Eventually, Shepard, Legion and Tali’s fight against the Reaper controlled Geth on Rannoch culminates in one of the most epic missions in the series. First a fight through the main Geth base with bitching music playing in the background. Then, you discover that the base is being controlled by a full on Reaper itself. It emerges from its hole underground and starts chasing your ass.

Eventually, the Quarian Migrant Fleet above fires down upon it, giving the reaper pause. In most playthroughs, namely the ones that do not involve a Shepard/Tali romance, Shepard gets out of the escape vehicle, decides to sync up their gun as a targeting laser so the entire Quarian fleet will rain death down upon the Reaper. In these instances, if Legion is alive, they will say to the Commander simply good luck, but in an endearing way. Then it’s boss battle time.

However, if you’re romancing Tali, the atmosphere of the scene changes dramatically. Shepard still gets out of the vehicle, gets his gun synced up with the fleet, ready to directly kick a Reaper’s ass for once. But a certain exchange occurs between the two that I will deign not to spoil because hey, I would like it to be as freshly impactful for yourself as it was for me. I might have internally fangirled harder here than I have at any other point in my life.

So, following the battle against the Reaper, you then have to make a choice with regards to the Reaper Code and Legion’s use of it. On the one hand, the Geth will be more powerful without any Reaper control whatsoever and that will be a definite asset in the battles to come.

However, the Quarian fleet is about to recommence their attack on the Geth fleet after downing the Reaper and if the Geth are fully armed & operational and if they attack their creators in self defense at that certain moment, well… I’ll just let the music exclusive to the scenario where you side with the Geth play.

Video from Youtube (You’ll need a moment or three after this happens. Or you’ll reload your save.)

The moment is brutal if you aren’t romancing Tali. It’s brutal if Tali isn’t alive to see the horror that occurs in this sequence. It’s downright sadomasochistic if you are romancing Tali and let this moment happen. I have only watched this scene online and never had it happen while playing it. And I never will.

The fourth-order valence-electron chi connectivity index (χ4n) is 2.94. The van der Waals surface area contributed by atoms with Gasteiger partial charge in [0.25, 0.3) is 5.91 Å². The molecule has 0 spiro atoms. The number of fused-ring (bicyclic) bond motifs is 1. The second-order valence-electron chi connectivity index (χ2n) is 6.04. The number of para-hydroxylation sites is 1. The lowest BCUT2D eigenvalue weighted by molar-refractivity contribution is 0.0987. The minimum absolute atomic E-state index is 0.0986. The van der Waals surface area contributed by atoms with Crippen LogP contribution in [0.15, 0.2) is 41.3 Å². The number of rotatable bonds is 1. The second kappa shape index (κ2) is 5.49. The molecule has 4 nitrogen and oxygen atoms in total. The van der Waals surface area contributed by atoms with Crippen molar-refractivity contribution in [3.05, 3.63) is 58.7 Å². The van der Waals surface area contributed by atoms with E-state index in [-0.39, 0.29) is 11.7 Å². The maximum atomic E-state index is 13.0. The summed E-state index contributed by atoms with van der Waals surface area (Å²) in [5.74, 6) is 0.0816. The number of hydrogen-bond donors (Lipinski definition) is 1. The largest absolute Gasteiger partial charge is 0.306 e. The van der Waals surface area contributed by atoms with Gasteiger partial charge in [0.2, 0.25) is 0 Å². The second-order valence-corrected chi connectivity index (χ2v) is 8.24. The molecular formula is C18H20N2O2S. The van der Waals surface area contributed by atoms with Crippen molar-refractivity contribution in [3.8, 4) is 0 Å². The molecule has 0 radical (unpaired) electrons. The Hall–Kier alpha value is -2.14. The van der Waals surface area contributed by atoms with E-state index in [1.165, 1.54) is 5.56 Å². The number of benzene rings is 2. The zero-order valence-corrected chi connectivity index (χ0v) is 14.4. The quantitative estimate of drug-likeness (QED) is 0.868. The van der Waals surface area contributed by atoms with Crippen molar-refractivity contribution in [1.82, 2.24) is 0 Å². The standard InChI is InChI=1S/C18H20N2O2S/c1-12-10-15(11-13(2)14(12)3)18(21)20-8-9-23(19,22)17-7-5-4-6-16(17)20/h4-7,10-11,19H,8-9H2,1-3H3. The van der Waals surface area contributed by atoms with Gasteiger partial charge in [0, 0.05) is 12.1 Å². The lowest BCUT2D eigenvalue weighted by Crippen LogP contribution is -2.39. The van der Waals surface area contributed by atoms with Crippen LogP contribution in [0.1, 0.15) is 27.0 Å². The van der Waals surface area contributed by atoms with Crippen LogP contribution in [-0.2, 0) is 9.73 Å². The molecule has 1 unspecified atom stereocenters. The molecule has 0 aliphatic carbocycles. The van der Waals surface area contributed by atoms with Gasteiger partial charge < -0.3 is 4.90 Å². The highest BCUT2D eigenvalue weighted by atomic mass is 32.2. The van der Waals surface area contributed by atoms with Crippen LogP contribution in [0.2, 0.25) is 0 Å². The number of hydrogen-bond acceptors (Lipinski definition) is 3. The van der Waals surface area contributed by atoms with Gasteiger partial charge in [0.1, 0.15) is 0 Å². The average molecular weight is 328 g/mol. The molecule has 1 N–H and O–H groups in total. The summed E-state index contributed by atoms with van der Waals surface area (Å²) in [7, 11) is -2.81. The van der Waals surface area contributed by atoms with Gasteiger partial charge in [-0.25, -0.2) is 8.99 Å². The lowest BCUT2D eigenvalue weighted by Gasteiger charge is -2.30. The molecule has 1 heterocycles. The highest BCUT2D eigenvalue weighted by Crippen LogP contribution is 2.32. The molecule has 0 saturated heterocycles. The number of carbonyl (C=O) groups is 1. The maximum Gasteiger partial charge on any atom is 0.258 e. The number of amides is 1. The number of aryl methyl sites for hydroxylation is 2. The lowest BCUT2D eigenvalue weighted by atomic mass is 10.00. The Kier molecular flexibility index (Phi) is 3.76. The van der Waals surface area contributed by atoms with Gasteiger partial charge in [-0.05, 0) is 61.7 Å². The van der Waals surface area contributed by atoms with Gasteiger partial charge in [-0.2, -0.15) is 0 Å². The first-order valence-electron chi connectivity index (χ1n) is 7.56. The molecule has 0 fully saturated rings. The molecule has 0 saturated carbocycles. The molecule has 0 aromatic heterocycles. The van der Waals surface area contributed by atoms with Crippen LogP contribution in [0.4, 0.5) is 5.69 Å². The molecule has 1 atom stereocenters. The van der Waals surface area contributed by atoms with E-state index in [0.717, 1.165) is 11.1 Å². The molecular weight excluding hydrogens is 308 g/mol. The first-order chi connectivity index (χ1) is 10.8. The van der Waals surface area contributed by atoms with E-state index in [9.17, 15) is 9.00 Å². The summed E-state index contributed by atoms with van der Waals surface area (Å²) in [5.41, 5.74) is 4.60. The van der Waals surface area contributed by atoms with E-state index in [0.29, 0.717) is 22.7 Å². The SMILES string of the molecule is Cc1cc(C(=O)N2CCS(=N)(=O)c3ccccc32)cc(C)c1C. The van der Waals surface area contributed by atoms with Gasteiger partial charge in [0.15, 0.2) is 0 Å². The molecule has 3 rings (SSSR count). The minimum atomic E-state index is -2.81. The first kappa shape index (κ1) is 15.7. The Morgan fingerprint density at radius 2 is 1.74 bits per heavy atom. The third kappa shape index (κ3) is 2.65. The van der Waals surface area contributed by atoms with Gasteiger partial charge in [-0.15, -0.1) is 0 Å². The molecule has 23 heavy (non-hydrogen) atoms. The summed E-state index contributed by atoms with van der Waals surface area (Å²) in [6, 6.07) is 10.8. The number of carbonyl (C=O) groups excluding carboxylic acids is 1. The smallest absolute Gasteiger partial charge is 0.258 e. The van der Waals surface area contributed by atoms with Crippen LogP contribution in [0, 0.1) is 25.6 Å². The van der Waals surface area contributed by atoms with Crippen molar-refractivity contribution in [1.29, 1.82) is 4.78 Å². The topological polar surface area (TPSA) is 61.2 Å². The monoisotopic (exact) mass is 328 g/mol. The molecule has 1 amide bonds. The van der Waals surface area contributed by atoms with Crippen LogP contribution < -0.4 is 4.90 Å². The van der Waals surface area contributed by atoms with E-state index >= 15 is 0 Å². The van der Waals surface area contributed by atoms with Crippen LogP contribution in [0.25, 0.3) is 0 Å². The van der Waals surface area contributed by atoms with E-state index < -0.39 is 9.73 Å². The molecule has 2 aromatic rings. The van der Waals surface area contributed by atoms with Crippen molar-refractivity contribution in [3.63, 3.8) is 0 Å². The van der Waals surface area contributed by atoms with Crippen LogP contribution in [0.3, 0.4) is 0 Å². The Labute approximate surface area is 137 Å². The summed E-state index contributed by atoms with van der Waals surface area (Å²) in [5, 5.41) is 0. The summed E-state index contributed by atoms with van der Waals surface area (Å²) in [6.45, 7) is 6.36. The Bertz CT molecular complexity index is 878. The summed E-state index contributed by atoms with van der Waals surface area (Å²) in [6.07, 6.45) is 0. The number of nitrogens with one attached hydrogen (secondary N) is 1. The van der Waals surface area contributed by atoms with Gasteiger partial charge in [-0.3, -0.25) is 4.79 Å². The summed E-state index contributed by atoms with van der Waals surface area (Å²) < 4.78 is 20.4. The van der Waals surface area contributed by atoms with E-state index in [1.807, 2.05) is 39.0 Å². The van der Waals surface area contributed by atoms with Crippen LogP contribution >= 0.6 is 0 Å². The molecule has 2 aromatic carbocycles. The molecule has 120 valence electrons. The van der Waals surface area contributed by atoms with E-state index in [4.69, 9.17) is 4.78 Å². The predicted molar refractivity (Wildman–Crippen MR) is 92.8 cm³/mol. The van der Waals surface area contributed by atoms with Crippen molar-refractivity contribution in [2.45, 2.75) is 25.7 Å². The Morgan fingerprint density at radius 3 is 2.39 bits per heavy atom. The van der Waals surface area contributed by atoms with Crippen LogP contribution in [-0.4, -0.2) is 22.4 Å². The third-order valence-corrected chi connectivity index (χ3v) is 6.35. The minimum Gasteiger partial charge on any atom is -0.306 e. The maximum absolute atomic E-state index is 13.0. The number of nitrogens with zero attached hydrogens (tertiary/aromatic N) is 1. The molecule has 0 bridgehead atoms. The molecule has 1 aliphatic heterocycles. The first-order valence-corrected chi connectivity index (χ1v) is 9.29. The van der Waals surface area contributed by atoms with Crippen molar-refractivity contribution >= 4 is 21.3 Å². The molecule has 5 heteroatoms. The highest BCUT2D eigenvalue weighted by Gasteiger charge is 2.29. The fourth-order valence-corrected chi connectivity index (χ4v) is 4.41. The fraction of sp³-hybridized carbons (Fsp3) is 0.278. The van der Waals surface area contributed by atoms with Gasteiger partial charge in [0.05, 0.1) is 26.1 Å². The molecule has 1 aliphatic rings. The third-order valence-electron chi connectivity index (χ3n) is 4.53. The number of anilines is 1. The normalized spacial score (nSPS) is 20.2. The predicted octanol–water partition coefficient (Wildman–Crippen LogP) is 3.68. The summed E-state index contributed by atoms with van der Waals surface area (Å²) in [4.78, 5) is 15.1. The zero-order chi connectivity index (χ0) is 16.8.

There are only two other moments in Mass Effect 3 that will make you feel as emotionally devastated. Both involve Mordin and Wrex in relation to the Genophage Cure and you will feel like the biggest son of a bitch if you go through with two despicable acts of betrayal against them.

If you side with the Quarians over the Geth, it’s not much better and is just as cruel a moment to witness though I can’t say I wince in quite the same way as the alternative. But I do wince.

But in the event you wisely broker peace, Tali stays aboard the Normandy and is the last member of the squad to join up in Mass Effect 3, assuming you still haven’t woken up Javik. If not romanced, Tali stays as your ever friendly Quarian friend and if Garrus is alive and also not romanced, the two end up together at the end. Awww.

If you have her in Shepard’s heart, Tali gives him a gift back in his cabin and it’s a picture of her unmasked. Finally! But the original photo used for Tali was immensely disappointing, mostly due to it being a lazy photoshop of some real person off the internet with some alien characteristics added. I just quietly accepted it and thought well, my Shepard didn’t fall for what she actually looks like in the first place and that’s part of what’s so affecting anyway.

Mass Effect 3 remaster swaps out Tali's stock photo face | Rock Paper  Shotgun
Image from Rock Paper Shotgun (No, I did not envision Tali as alien Megan Fox.)

In one of the best revisions I can think of in any Remastered Edition of a video game, Bioware did correct this in the Legendary Edition by giving us a new built-in-house photo of Tali that doesn’t play up her sex appeal unmasked and makes the whole thing more heartfelt as an expression of love on her part for Shepard.

Mass Effect 3 remaster swaps out Tali's stock photo face | Rock Paper  Shotgun
Image from Rock Paper Shotgun (Better late than never.)

So, eventually, inevitably, we reach the climax of the game and here is where my priorities with two fictional entities having a shadow of a chance of a happy ending gets in the way of the again pragmatic reasons for Shepard’s endgame choice to be elaborated on later.